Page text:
A pink slip. A plant closure. Then what?
Decades of economic research have shown that “displaced workers” affected by mass layoffs face a steep climb back to stable jobs and healthy earnings. Starting again at the bottom of the job ladder takes energy to seek out new opportunities and time to apply for them, and carries the risk that the next job may not be as good as the last. This process is slow, it is painful, and the scars can last for decades.
Starting again at the bottom of the job ladder takes energy to seek out new opportunities, time to apply for them, and carries the risk that the next job may not be as good as the last.
But does job loss affect all people in the same way? People born into families at the bottom of the income distribution face many more obstacles on the road to success than those born at the top. Obtaining a stable job is one way these individuals achieve upward mobility as adults. Do these workers experience the upheaval of a job loss in the same way as their colleagues who grew up in wealthier families?
New research by Institute visiting scholar Emily Nix and coauthors Martti Kaila and Krista Riukula shows that the path back to economic stability is much more difficult for workers from lower-income backgrounds. By linking adults in Finland to their parents’ earnings, the economists track employment and earnings around large layoff events for workers who appear similar but grew up in households with different income levels. The striking differences in the post-layoff experience of these groups sheds new light on why job loss is so harmful and why economic status is so stubbornly persistent across generations. The coattails of one’s parents’ socioeconomic status are long.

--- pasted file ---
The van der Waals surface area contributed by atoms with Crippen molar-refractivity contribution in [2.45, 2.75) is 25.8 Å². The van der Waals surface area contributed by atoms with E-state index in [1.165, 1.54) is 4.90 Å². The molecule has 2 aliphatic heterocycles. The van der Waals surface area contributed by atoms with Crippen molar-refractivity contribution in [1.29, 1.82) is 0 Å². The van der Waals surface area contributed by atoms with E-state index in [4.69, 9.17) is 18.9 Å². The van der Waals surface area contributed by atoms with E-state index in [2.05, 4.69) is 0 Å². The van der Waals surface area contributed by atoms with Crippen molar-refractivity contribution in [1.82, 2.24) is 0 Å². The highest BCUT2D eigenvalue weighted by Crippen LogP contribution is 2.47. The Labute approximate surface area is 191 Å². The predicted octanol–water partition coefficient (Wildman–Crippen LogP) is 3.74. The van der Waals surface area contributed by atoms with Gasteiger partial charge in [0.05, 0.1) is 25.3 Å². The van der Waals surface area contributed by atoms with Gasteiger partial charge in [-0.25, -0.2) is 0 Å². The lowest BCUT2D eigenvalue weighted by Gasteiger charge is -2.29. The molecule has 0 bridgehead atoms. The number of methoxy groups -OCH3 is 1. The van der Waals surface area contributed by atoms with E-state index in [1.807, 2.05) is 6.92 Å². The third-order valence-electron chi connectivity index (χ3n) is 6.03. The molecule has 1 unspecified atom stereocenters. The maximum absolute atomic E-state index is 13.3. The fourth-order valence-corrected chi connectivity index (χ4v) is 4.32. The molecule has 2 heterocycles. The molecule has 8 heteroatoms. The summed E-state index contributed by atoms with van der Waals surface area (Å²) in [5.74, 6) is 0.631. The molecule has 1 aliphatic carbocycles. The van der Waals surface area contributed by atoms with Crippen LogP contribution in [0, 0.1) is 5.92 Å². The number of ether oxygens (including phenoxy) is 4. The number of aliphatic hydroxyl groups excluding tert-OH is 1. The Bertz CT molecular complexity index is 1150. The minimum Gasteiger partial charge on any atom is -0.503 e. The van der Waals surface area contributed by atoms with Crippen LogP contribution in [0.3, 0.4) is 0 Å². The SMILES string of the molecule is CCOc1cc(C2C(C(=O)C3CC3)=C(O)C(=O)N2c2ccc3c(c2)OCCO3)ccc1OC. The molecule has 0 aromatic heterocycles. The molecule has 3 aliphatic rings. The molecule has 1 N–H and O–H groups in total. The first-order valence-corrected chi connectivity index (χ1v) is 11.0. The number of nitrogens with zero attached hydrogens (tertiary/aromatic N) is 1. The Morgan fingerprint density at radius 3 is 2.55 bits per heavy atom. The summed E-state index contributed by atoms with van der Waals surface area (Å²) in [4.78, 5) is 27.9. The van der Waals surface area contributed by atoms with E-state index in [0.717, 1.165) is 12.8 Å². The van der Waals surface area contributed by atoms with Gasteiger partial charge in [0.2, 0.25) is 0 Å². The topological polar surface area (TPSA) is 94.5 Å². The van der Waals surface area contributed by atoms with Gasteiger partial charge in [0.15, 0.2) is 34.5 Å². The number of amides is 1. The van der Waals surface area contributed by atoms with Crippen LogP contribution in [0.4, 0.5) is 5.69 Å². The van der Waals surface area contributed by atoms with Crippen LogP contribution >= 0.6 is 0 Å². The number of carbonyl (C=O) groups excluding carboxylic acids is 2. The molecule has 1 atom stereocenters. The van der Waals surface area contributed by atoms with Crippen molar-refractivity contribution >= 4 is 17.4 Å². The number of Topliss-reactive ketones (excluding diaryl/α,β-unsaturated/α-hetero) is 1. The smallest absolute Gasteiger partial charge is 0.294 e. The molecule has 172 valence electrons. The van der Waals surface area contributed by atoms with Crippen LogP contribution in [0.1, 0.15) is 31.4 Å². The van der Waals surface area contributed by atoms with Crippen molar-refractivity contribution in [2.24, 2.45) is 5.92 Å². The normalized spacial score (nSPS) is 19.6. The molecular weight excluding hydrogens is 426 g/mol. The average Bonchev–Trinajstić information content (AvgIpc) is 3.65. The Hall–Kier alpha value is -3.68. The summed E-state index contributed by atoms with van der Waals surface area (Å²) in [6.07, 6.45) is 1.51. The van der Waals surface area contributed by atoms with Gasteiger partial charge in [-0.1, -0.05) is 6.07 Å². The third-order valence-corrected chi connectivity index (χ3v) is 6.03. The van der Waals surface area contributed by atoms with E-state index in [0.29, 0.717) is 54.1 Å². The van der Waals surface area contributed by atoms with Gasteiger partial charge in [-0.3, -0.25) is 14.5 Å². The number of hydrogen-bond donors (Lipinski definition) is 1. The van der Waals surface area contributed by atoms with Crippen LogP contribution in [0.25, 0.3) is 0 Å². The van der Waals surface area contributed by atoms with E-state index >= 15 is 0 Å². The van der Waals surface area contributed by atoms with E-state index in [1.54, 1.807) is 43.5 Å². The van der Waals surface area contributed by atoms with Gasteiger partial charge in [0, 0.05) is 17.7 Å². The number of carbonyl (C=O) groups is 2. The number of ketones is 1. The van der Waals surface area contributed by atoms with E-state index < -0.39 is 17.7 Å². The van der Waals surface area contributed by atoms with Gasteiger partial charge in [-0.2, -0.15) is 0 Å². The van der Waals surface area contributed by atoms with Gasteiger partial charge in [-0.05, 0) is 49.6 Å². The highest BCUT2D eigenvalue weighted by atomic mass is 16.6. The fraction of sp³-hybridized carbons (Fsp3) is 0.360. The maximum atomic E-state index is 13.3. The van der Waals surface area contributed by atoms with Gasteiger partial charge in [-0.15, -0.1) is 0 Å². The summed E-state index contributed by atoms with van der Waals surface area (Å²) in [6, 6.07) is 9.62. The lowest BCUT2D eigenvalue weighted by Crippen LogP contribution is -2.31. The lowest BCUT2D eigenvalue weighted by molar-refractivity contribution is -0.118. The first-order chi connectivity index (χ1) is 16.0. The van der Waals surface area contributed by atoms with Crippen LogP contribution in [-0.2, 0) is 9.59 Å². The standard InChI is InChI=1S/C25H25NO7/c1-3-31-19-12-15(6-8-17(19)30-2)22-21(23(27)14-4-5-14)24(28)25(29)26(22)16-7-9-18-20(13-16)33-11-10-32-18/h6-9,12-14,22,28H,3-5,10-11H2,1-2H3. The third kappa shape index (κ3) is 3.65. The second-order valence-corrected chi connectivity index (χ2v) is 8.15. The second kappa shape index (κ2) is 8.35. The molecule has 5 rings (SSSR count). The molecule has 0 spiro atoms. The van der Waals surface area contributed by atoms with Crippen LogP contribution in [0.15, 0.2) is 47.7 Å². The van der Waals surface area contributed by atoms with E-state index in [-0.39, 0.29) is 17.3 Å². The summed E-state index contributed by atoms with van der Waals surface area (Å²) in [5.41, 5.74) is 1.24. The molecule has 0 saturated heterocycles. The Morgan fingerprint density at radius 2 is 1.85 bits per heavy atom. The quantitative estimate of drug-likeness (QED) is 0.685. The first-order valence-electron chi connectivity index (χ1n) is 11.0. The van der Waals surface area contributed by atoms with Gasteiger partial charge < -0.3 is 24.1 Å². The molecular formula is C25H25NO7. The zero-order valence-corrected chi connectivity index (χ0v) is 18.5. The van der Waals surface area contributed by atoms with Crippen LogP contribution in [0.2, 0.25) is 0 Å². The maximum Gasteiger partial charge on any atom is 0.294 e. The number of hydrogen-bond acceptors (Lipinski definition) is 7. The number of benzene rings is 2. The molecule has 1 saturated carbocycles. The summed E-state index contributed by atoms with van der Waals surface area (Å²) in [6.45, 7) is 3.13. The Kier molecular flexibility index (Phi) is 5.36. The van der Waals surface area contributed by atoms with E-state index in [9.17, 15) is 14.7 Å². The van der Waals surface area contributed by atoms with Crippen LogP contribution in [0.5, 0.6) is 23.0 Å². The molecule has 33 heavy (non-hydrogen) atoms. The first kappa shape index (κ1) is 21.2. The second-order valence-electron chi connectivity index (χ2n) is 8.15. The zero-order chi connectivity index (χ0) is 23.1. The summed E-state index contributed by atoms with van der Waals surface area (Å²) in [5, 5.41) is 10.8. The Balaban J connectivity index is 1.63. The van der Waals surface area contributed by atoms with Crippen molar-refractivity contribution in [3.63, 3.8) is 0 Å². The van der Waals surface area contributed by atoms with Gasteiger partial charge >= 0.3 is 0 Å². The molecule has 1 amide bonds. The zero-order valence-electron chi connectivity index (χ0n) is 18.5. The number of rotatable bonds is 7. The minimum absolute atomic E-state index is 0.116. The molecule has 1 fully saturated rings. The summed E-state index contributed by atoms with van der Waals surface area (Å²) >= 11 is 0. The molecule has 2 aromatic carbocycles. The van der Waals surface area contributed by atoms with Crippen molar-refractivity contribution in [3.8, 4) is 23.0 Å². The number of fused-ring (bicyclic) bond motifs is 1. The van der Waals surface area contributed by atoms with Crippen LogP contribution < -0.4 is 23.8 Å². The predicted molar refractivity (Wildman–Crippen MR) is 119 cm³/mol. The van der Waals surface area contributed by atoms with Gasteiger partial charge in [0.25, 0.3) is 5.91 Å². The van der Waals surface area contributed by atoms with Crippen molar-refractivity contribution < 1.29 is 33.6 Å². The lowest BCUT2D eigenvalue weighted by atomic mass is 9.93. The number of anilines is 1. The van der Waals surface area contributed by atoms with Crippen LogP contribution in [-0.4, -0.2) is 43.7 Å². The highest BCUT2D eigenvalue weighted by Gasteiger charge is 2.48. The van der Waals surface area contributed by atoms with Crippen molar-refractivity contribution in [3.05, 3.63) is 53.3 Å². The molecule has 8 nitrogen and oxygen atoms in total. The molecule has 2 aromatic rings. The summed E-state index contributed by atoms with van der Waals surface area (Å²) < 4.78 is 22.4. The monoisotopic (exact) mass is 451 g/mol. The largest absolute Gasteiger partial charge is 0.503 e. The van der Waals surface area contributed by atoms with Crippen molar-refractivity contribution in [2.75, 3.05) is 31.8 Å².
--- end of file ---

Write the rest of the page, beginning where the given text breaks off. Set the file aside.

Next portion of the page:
Frictions and scars
Some amount of job loss is an inherent part of modern economies. The traditional view among economists holds that unproductive firms should fail. “Creative destruction” is how an economy achieves efficiency and becomes more productive. Fortunately for the workers in this theoretical world, new jobs will be immediately available at the prevailing market wage: no waiting, no wage cut, no matter who.
Yet as unemployed workers know, new jobs are not usually immediately available in the real world. Frictions in the labor market, like the time and effort it takes to get a new offer or the costs of moving to a city with more openings, mean that finding a new job is anything but immediate. It’s well-known in economics that people who lose their jobs usually remain unemployed for a spell while they search for new employment and that they earn less even after they get a new job, a phenomenon known as “scarring.” And while some workers bounce back quickly, others face consequences that are much worse than the average. But who are the worst-off workers?
Looking at workers who were laid off from their jobs due to downsizing and closures, the economists study how the earnings and employment of those displaced workers changed compared to similar workers who were not laid off.
Kaila, Nix, and Riukula tackle this question using a large and unique dataset of Finnish workers linked to their parents’ earnings. They look at workers who were laid off from their jobs due to firm downsizing and closures—in other words, people who lost their jobs through no fault of their own. They then measure how the earnings and employment of those displaced workers changed relative to the earnings and employment of similar workers who were not laid off.